The first time I ever stepped foot into my dad’s house was the day after he died. I took in the details of his life, one I had not been invited into; I noticed a lot of things, but maybe what surprised me most were the books he had about Christianity and Jesus, and not one book spine creased. They were brand new, unopened. My impression of him was he was seeking and hoping. I felt a sadness, and not because he didn’t read those books (those books are not his salvation)–but for so many other things that run profound and deep. Grace reaches here too.

It’s almost two years since he died. I’ve thought long on legacy, family, faith, the marrow of what matters, and eternity. I’ve wondered about success and purpose and how others define it–or is there a universal definition? Mostly, I’ve focused on my own walk, and to this point I thought I had been intentional, but now even more so. My words and actions will either reveal or betray my heart–they will show what really mattered to me.

11 And I saw a great white throne and the one sitting on it. The earth and sky fled from his presence, but they found no place to hide. 12 I saw the dead, both great and small, standing before God’s throne. And the books were opened, including the Book of Life. And the dead were judged according to what they had done, as recorded in the books. 13 The sea gave up its dead, and death and the grave gave up their dead. And all were judged according to their deeds. 14 Then death and the grave were thrown into the lake of fire. This lake of fire is the second death. 15 And anyone whose name was not found recorded in the Book of Life was thrown into the lake of fire (Revelation 20:11-15, NLT).

My 2018 word was seek, and God showed me many things. But seek first his kingdom was the underscore of so much. Next year, a focus on purpose (and reading all the books). (Did you pick a word? Also, what’s on your reading list?)

Lord, it is everything to know you and to be known by you. To love you, and to be loved by you. It is joy, confidence, safety, peace, hope, strength to be in relationship with you. You called to me to seek your face, and it has changed everything.

Courtney (66books365)

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Filed under 66 Books, Bible in a year reading plan, New Testament, Revelation, Uncategorized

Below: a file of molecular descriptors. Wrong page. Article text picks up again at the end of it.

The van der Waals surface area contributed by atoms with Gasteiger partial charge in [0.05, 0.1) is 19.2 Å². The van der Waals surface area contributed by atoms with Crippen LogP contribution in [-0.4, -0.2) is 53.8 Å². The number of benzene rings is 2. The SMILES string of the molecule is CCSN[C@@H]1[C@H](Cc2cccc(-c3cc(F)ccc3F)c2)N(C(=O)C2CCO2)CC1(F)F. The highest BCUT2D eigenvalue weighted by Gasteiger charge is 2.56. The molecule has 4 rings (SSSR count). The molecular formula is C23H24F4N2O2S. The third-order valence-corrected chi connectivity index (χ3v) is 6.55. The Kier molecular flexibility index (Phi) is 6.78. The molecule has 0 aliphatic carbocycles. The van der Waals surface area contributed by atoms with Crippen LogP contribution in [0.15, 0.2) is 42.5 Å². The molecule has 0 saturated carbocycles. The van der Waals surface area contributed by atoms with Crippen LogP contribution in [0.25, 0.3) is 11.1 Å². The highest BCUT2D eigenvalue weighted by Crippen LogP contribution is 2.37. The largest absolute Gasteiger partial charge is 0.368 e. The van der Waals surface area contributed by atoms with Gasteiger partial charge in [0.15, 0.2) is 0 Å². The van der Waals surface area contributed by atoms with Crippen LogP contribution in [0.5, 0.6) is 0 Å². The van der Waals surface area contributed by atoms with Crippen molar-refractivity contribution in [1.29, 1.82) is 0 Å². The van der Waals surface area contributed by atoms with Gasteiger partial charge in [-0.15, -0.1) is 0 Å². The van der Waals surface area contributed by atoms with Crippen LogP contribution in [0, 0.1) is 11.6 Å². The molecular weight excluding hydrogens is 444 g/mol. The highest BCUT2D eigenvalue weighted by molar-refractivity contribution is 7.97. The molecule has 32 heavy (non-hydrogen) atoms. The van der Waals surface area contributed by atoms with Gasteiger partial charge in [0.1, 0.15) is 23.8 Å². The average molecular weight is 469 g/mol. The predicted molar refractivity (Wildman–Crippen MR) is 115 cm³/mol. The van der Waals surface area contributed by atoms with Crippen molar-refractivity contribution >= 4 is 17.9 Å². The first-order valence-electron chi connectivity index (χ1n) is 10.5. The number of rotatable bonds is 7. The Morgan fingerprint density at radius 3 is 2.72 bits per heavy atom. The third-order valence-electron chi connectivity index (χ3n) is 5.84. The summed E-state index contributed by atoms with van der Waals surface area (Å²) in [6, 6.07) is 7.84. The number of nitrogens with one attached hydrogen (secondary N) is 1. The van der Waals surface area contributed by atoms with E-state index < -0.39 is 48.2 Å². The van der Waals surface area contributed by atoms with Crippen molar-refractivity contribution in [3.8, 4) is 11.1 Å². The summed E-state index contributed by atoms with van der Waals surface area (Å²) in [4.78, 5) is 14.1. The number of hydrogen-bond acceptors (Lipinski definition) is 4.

Zechariah 9-11; 1 John 5

Periodically I hear people criticize Christianity because they say it’s just a bunch of rules you have to follow. And the Apostle John sort of agrees with them in this passage. And yet in the middle of these verses you find an astounding statement. See if you can find it.

Everyone who believes that Jesus is the Christ has been born of God, and everyone who loves the Father loves whoever has been born of him. 2 By this we know that we love the children of God, when we love God and obey his commandments. 3 For this is the love of God, that we keep his commandments. And his commandments are not burdensome. 4 For everyone who has been born of God overcomes the world. And this is the victory that has overcome the world—sour faith. 5 Who is it that overcomes the world except the one who believes that Jesus is the Son of God? (1 John 5:1-5 [ESV])

Did you find it? I think the second sentence in verse three is astounding, “And his commandments are not burdensome.” I am reminded of some of the world class athletes we know. Michael Jordan never complained about the rules in basketball. He never complained because the basket rim was at 10 feet. He never complained about the 3 second rule or the length of the court. He was world class while playing within those constraints and excelled.

The rules and commands we find in the Bible are for our good. They protect us and give us freedom. They are not there to control but to bring freedom to our lives. They are not oppressive but freeing.

How bout you? What command are you having trouble with? Have you thought about the fact that obeying that command will bring you freedom. Try it and see if it works.

Oh and by the way. By keeping these commands in no way gets us into heaven. The Apostle John addresses that later in the chapter and takes all the guess work out about the heaven thing. Read below:

13 I write these things to you who believe in the name of the Son of God, that you may know that you have eternal life. (1 John 5:13 [ESV])

So he gives us that answer right there in the statement. We enter into an eternal relationship with God by putting our trust in Him alone for our salvation. Simple believe in what He has done for us on the cross.

So where are you in all this today? Are you believing in Jesus alone for your salvation? Do you understand that it isn’t a bunch of rule keeping that gets us there? But on the other hand do you realize how freeing it is to live by the rules and commands God has given us? Think on these things today.

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Filed under 1 John, 66 Books, Bible in a year reading plan, M'Cheyne Bible reading plan, Uncategorized, Zechariah

Daniel 7-9; Psalm 91; John 19

Daniel gets visions that terrify him, images and meanings he doesn’t understand.

26 “This vision about the 2,300 evenings and mornings is true. But none of these things will happen for a long time, so keep this vision a secret.”

27 Then I, Daniel, was overcome and lay sick for several days. Afterward I got up and performed my duties for the king, but I was greatly troubled by the vision and could not understand it. (Daniel 8:26-27, NLT)

They are explained to him, and the end result, after all the struggle, is victory.